Ok, so maybe it’s not laziness, let’s call it “the art of humans having better things to do” and the break dancing part, well it’s just funny.

I personally always felt that the most innovative technologists were lazy. Not that they didn’t work hard, but that they didn’t like to do repetitive tasks. Why go line by line to edit a file when you could write a program to do it for you?

In my early days as a manufacturing engineer, I worked for a company that made chalk/dry erase boards. We would make custom size boards specified by architects for new school construction. Each time we had a new request, we would need to create a new set of manufacturing drawings for each board – sometimes there were dozens of different sizes and configurations for a single school. I sat down one day and wrote a LISP program (AutoCADs automation language) to automatically generate drawings based on dimensional input because I was tired of creating all the drawings manually. Viola – Robotic Process Automation.

Robotic Process Automation (RPA) is simply the method of automating a repetitive task within or across IT systems. Your “out of office” reply in the email system is a form of process automation. It relieves the human of having to do the repetitive task of sending out an email to tell someone they aren’t at work. Which would then completely defeat the purpose of not being at work because letting someone know you’re not at work would be….well…work.

We are subjected to this RPA on a nearly daily basis through automatic reminders to change our air filters, friendly text messages from our dentist to remind of our next appointment and then of course the always welcome robocalls. All of it can be classified as a form of RPA. It goes as far back as the invention of break dancing and the macro language in client-based software as a form of localized RPA.

Fast forward to today and mix in modern day artificial intelligence (AI) with RPA along with the ability to span multiple systems and the capabilities of automation become even more appealing. Smart macros becoming smarter as they operate to the point that they can anticipate what should happen next.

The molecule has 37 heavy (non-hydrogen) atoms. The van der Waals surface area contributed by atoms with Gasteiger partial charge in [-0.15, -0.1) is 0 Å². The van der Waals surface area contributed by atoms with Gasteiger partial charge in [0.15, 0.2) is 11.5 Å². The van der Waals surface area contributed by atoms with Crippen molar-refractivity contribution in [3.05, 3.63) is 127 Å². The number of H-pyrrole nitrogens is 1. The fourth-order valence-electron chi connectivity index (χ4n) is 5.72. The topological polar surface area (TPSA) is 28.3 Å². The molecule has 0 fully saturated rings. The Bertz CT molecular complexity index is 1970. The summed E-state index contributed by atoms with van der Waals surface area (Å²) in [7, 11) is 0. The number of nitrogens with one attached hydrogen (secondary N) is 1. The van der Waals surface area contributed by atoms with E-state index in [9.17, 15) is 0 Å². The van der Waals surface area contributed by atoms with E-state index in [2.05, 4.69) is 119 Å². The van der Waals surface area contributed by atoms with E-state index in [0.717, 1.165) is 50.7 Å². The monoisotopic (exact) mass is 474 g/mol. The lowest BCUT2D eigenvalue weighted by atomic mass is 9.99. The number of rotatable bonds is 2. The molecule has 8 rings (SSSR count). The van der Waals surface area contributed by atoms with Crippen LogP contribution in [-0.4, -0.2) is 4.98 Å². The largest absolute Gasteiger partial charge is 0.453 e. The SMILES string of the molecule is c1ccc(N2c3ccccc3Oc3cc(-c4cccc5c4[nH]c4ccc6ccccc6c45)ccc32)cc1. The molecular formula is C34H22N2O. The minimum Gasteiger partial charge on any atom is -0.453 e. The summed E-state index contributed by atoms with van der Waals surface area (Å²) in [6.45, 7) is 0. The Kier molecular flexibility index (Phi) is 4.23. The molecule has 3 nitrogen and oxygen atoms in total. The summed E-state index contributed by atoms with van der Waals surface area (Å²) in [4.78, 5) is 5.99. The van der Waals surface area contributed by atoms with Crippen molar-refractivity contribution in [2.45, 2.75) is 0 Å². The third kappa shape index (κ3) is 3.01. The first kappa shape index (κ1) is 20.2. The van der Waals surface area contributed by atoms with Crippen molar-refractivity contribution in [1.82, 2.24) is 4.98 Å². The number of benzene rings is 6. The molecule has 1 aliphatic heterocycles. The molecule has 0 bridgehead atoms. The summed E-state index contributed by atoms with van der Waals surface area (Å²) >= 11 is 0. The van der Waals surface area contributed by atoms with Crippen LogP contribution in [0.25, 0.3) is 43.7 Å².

Product companies such as UIPath, Blue Prism and Automation Anywhere are banking on RPA being big business. Even ecosystems like Microsoft’s 365 platform has MS Power Automate built in which can be utilized for process automation both inside the ecosystem with hundreds of connectors to outside products as well to weave together an assembly line of functionality.

What Should We Do With RPA?

As with any type of technology just because you CAN implement it, doesn’t mean you SHOULD implement it. There are several things to consider when jumping into RPA such as ‘what is the impact,’ ‘how is it going to be maintained,’ and ‘are you automating something that really has a tangible ROI.’

As an example, automating a process that happens once a year is likely not going to bring business value. Using automation to transfer data from an online form to an outdated legacy system through screen entry for hundreds of forms received a day probably has a strong ROI. We constantly run across our clients getting forms and “re-typing” them into a secondary system – these are the things to look out for as opportunities. Sometimes a rough calculation is all that’s needed (how many forms received a day X time to type in data X resource cost) is enough to point out the cost saving. Add in the quality improvement and business value doing more important things and RPA becomes appealing.

That said, there are factors that should be considered that are especially sensitive in public service and that is eliminating someone’s job which can have some obvious repercussions that we should be conscious of. At the end of the day, the message is that they can focus on more important work which may be handling the content of cases instead of the management of them which is ultimately more important!